A study looking at blood and urine samples to help diagnose and treat bile duct and pancreatic cancer (TRANSBIL)

Cancer type:

Bile duct cancer
Biliary tree cancers
Pancreatic cancer

Status:

Open

Phase:

Phase 2

In this study, doctors want to look at blood and urine samples from people who have symptoms similar to those with bile duct and pancreatic cancer. 

In most cases such symptoms are caused by other conditions. But it is important to make sure that those that are due to cancer, are diagnosed early. 

They hope the results of this study will help them develop new tests to diagnose bile duct and pancreatic cancer. And find new treatments.

More about this trial

 
Your GP arranges for you to see a specialist if you have symptoms that could be due to cancer that started in the bile ducts (cholangiocarcinoma) or pancreas. Possible symptoms of bile duct cancer and pancreatic cancer include:
  • tummy (abdominal) pain
  • a swollen tummy 
  • loss of appetite
  • weight loss 
  • jaundice (yellowing of the skin)
 
You may be referred to a team of doctors that specialises in problems of the gut (gastroenterology clinic). In some hospitals you, might see a specialist at a multidisciplinary diagnostic centre (MDC). These are centres for people with symptoms that could be due to cancer. 
 
Your specialist doctor may arrange for you to have tests such as a CT scan to look for the cause of your symptoms.
 
Doctors are always looking for better ways to diagnose and treat people with bile duct and pancreatic cancer. In this study, they want to look at blood and urine samples from people with symptoms that could be due to bile duct or pancreatic cancer. Doctors want to:
  • look for certain proteins (biomarkers)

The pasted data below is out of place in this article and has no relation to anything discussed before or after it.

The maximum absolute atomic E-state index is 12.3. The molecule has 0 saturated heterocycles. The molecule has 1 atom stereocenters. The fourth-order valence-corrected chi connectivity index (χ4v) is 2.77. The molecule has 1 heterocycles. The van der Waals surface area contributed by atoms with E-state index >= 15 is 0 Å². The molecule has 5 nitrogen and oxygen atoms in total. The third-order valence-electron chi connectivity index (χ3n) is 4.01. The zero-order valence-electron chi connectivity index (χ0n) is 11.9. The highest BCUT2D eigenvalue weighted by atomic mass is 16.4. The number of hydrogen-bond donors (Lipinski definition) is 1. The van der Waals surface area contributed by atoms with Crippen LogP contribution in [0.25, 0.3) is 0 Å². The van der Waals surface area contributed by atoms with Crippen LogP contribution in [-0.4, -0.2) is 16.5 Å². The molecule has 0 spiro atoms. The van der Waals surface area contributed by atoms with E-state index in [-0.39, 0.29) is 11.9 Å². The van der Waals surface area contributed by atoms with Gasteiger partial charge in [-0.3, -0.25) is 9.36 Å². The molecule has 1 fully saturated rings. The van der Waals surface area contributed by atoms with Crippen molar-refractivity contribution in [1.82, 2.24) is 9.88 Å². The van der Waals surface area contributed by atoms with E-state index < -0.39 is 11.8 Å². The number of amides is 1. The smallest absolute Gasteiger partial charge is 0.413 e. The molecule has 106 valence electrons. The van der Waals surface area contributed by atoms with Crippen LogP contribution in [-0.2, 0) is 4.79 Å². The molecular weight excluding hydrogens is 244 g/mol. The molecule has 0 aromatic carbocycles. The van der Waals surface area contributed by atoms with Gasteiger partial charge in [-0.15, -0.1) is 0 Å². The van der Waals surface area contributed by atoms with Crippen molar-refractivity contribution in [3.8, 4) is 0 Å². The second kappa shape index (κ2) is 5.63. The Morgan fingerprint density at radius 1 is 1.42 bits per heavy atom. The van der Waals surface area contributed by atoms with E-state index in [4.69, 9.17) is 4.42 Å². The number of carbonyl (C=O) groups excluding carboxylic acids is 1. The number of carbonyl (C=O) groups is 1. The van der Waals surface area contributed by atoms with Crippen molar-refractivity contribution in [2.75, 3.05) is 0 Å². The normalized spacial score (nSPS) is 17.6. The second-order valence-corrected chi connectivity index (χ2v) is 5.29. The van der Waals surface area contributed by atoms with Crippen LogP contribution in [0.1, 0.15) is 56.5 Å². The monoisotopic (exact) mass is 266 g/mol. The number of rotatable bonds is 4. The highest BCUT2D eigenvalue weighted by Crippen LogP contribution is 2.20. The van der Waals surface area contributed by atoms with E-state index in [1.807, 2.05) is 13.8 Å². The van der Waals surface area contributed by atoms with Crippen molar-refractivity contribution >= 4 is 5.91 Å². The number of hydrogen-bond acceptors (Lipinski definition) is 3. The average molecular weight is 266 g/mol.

• find out why some people are more likely to develop bile duct and pancreatic cancer than others (genetic predisposition)
 

Who can enter

The following bullet points list the entry conditions for this study. Talk to your doctor or the study team if you are unsure about any of these. They will be able to advise you. 
 
You may be able to join this study if all of the following apply. You:
  • have symptoms that could be due to bile duct or pancreatic cancer
  • have been referred to the multidisciplinary diagnostic centre, gastroenterology clinic or endoscopy unit 
  • have a high risk of developing pancreatic cancer (your doctor can tell you more about this)  
  • are at least 18 years old

Trial design

This is a phase 2 study

Everyone taking part has a blood test and gives a urine sample. 

As part of your routine care, you may have a test to look at the inside of your tummy (abdomen). It might be an endoscopy, endoscopic ultrasound (EUS) Open a glossary item or an endoscopic retrograde cholangio pancreatography (ERCP). If you have one of these tests, your doctor might ask to take an extra tissue sample (biopsy Open a glossary item) during the test.  

The trial team will keep your blood, urine and tissue sample for up to 10 years. They might use it in future research studies. The information about you will be removed from the samples. So no one will be able to identify you.

Hospital visits

There are no extra hospital visits as part of this study. You have the blood test and give the urine sample during routine appointments at the hospital. 

Side effects

You should not have any side effects from taking part in this study.

Location

London

Recruitment start:

Recruitment end:

How to join a clinical trial

Please note: In order to join a trial you will need to discuss it with your doctor, unless otherwise specified.

Please note - unless we state otherwise in the summary, you need to talk to your doctor about joining a trial.

Chief Investigator

Professor Steve Pereira

Supported by

UCLH Cancer Collaborative
Pancreatic Cancer UK
Fiorina Pancreatic Cancer Fund (Royal Free Charity)
NIHR Clinical Research Network: North Thames

Questions about cancer? Contact our information nurses

Freephone 0808 800 4040

Last review date

CRUK internal database number:

15401

Please note - unless we state otherwise in the summary, you need to talk to your doctor about joining a trial.

Wendy took part in a new trial studying the possible side effect of hearing loss

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"I was delighted to take part in a clinical trial as it has the potential to really help others in the future.”

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